Book review: 1Q84, By Haruki Murakami
Boyd Tonkin is Literary Editor at The Independent. An award-winning journalist, he was formerly Social Policy Editor of the New Statesman and has broadcast extensively for BBC arts and current affairs programmes. He has judged the Booker Prize, the Whitbread biography award, the Commonwealth Writers Prize and the David Cohen Prize for a lifetime's achievement in literature.
Friday 16 August 2013
When feminist avenger Aomame shimmies down from the Tokyo expressway, she – and we – enter a different world.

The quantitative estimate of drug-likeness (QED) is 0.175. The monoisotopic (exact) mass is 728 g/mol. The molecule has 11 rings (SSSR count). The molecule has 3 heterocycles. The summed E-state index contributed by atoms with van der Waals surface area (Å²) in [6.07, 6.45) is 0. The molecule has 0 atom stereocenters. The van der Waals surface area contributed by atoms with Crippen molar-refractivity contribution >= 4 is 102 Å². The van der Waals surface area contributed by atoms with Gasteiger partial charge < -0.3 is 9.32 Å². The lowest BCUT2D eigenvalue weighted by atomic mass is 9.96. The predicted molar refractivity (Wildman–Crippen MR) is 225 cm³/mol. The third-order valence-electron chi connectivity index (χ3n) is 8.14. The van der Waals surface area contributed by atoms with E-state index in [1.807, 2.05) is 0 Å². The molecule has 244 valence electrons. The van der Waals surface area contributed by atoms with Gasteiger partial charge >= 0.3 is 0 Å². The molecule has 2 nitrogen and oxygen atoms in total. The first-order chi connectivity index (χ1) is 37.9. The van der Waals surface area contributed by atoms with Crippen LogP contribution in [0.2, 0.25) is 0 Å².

In the two-mooned parallel reality of this addictively odd, vast trilogy, our heroine pursues misogynistic low-lifes while gauche, bookish hero Tengo graduates to dashing deeds of his own.
s their twin tales fuse, both target Murakami's perennial bugbear, a charismatic cult. Japan's maverick superhero (well served by translators Jay Rubin and Philip Gabriel) can remind you of Rowling or of Dostoyesvky - on one page.
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